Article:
I’ve mentioned here that what is considered to be “sin” changes in the Christian church. There is no universal standard, it’s just what fits the culture and conventional wisdom of the time.
The same thing applies to “church music”. What is considered to be blasphemous to one generation, or one branch of Christianity, is the holy music somewhere else.
I had an uncle who was a missionary. When he returned to our small town church, where he grew up, I remember him remarking at the Sunday service, “It’s so great to be back where real Christian music is sang, without the syncopation.”
I was watching Pat Robertson answer “viewer mail” several years ago when someone asked him if Christian rock music was Christian. “If it doesn’t have a strong bass beat,” was his answer.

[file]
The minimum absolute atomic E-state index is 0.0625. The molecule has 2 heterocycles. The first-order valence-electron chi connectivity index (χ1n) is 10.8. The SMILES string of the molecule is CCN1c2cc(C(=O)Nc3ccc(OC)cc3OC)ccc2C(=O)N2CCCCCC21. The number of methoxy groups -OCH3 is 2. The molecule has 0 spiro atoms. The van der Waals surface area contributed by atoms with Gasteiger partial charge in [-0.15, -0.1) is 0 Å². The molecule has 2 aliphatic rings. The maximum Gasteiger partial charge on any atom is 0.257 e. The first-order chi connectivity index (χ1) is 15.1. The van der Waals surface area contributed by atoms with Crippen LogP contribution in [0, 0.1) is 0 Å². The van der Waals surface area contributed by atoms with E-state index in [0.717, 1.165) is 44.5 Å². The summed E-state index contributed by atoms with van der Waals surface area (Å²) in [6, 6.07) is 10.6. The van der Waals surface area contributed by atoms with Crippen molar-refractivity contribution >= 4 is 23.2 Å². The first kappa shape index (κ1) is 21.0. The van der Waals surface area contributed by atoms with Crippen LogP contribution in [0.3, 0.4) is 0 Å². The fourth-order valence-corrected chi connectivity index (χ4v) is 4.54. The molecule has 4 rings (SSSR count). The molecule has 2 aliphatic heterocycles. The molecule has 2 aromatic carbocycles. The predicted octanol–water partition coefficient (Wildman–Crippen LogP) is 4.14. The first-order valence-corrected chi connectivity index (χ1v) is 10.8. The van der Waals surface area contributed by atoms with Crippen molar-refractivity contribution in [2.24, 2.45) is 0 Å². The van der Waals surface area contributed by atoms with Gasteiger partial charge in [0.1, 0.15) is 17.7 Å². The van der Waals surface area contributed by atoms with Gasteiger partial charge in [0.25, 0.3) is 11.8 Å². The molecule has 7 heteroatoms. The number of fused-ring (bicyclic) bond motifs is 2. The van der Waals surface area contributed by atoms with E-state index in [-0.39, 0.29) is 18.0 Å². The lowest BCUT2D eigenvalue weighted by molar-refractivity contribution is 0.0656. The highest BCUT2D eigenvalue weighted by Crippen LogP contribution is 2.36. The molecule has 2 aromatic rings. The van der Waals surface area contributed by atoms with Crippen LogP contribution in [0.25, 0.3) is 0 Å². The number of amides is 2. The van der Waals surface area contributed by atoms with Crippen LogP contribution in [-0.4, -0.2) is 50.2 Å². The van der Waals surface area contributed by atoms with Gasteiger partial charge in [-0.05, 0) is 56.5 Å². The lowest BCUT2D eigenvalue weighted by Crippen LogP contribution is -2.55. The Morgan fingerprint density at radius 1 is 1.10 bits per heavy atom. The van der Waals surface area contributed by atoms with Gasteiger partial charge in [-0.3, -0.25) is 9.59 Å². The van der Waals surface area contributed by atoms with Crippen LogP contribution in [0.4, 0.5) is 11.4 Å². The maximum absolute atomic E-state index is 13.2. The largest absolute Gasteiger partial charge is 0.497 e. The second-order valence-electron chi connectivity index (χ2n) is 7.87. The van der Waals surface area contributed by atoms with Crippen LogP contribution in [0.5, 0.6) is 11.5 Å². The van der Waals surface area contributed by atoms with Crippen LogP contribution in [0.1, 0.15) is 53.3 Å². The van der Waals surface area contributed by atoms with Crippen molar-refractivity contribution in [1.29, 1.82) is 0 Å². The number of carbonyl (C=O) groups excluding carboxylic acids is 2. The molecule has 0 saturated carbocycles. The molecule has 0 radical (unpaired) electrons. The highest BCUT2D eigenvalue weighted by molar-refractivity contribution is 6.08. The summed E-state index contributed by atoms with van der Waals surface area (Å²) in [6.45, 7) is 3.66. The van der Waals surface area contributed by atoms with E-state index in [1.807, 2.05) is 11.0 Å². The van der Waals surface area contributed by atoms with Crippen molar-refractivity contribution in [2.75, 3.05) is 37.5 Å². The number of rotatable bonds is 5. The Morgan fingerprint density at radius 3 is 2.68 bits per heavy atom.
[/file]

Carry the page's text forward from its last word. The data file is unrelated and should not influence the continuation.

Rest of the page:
It worked both ways. Church music performed in black churches in the South was taken, with little change I’ve heard, into the bars to become the blues. There was much criticism by the gospel community of this church music gone drinkin’.
All this was brought to mind by an article this morning on a Christian web site where a Christian rock artist spoke of the barriers to performing his music in churches. It must be as true today as it has always been that some music is what God wants in His church, and the rest is music of the Devil.
It’s just that God tells different people, and different generations, different things about church music.